Elon Musk asked Twitter’s users to decide if he should stay in charge of the social media platform after acknowledging he made a mistake Sunday in launching new speech restrictions that banned mentions of rival social media websites. In yet another drastic policy change, Twitter had announced that users will no longer be able to link to Facebook, Instagram, Mastodon and other platforms the company described as “prohibited.”
But the move generated so much immediate criticism, including from past defenders of Twitter’s new billionaire owner, that Musk promised not to make any more major policy changes without an online survey of users.
“My apologies. Won’t happen again,” Musk tweeted, before launching a new 12-hour poll asking if he should step down as head of Twitter. “I will abide by the results of this poll.”
The result was clear: 57.5% voted that he should step down as head of Twitter. More than 17 million Twitter accounts took part in the poll, the equivalent of 7% of all users on the platform.
Should I step down as head of Twitter? I will abide by the results of this poll.— Elon Musk (@elonmusk) December 18, 2022
In a subsequent message on Twitter, Musk posted: “Those who want power are the ones who least deserve it.”
It remains to be seen whether the billionaire will abide by the results. Musk previously said that he would step down once Twitter was in a better position. Perhaps now, he has changed his mind and wants to resign earlier. However, even if he appoints someone else to be CEO, he will remain the owner of the social media platform.
In another tweet, following the poll, Musk said: “The question is not finding a CEO, the question is finding a CEO who can keep Twitter alive.”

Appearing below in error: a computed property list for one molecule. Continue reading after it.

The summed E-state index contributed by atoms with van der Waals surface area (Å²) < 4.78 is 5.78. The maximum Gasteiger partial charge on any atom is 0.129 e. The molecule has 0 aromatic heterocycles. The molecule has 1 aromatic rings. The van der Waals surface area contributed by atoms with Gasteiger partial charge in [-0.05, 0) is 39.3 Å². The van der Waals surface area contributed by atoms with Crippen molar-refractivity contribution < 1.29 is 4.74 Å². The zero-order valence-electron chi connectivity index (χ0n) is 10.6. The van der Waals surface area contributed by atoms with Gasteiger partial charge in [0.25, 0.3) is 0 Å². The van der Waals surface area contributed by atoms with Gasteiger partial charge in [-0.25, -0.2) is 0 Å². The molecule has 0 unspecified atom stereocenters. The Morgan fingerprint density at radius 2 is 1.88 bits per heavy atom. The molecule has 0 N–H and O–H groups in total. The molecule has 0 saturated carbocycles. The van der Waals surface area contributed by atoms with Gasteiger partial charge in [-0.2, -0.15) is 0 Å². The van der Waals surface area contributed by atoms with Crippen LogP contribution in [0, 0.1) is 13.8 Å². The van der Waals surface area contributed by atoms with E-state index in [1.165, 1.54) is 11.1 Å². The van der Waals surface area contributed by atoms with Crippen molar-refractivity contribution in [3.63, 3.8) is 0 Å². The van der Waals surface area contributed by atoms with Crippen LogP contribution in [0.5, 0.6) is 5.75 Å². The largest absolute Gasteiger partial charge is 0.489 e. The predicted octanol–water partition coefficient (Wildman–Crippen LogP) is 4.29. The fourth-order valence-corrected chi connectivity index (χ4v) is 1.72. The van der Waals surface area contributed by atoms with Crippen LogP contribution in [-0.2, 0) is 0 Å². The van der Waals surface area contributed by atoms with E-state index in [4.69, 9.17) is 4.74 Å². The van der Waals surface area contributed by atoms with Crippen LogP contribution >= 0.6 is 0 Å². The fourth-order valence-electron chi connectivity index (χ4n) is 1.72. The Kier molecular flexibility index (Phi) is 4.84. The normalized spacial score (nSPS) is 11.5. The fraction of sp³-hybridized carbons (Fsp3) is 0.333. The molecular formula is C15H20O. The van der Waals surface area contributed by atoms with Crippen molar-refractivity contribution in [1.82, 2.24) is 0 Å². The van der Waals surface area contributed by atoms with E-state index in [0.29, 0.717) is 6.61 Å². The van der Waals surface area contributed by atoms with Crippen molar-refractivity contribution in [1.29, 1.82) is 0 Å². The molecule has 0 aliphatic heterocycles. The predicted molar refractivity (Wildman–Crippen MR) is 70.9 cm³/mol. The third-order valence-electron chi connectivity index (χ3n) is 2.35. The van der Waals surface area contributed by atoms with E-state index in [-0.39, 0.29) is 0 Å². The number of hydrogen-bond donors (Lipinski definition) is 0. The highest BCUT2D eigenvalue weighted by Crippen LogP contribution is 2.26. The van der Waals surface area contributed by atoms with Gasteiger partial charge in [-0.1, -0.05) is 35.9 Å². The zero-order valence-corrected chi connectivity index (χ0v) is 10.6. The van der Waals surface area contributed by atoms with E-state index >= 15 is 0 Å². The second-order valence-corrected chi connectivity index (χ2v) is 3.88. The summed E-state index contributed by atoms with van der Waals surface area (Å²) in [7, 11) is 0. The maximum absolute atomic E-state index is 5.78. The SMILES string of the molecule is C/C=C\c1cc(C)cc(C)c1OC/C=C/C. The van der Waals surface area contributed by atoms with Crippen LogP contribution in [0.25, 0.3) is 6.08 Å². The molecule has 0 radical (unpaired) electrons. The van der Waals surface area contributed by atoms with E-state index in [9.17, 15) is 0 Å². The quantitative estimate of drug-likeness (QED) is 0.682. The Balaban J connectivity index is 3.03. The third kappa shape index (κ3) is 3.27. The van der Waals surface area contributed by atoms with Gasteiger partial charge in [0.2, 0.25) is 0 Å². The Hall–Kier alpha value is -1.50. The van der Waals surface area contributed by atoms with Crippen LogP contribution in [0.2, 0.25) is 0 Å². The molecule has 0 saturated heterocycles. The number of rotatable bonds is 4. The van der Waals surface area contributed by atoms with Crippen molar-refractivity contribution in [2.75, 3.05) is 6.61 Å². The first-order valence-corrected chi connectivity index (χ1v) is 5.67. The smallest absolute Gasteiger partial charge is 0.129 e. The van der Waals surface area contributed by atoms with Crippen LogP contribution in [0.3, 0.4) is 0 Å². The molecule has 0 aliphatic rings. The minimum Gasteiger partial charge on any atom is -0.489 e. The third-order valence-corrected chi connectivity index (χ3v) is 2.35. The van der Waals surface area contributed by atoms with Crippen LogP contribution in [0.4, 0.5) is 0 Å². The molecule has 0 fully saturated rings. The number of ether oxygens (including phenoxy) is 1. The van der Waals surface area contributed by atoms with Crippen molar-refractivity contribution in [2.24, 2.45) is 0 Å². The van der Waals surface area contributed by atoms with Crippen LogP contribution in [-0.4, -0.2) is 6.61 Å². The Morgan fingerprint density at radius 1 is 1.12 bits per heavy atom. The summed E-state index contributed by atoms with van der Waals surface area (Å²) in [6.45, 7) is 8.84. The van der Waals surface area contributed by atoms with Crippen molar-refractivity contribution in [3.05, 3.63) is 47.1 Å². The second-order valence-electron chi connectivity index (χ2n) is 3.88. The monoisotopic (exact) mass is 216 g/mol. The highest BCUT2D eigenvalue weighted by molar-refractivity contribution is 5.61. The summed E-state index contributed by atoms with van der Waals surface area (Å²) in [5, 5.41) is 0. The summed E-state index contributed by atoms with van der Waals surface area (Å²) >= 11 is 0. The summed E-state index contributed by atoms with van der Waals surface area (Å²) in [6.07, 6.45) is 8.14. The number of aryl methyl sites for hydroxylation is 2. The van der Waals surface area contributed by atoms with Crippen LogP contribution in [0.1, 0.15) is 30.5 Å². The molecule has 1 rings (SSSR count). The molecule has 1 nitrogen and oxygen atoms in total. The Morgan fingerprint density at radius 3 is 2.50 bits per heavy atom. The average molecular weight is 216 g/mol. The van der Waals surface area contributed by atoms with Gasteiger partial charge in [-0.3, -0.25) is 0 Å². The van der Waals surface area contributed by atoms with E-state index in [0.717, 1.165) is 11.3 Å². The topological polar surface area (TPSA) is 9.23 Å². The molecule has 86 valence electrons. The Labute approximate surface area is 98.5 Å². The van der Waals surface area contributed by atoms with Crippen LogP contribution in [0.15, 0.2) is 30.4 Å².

The action to block competitors was Musk’s latest attempt to crack down on certain speech after he shut down a Twitter account last week that was tracking the flights of his private jet. He also took aim at journalists who were writing about the jet-tracking account, which can still be found on other social media sites, alleging that they were broadcasting “basically assassination coordinates.”
He used that to justify Twitter’s moves last week to suspend the accounts of numerous journalists who cover the social media platform and Musk, among them reporters working for The New York Times, Washington Post, CNN, Voice of America and other publications. Many of those accounts were restored following an online poll by Musk.
The banned platforms included mainstream websites such as Facebook and Instagram, and upstart rivals Mastodon, Tribel, Nostr, Post and former president Donald Trump’s Truth Social. Twitter gave no explanation for why the blacklist included those seven websites but not others such as Parler, TikTok or LinkedIn.
The image of Musk at the Qatar World Cup final with Jared Kushner, Trump’s son-in-law, also sparked backlash on Twitter. After Musk bought the social media company in late October, he reinstated Trump’s Twitter account, which had been suspended after the former president’s supporters stormed the US Capitol.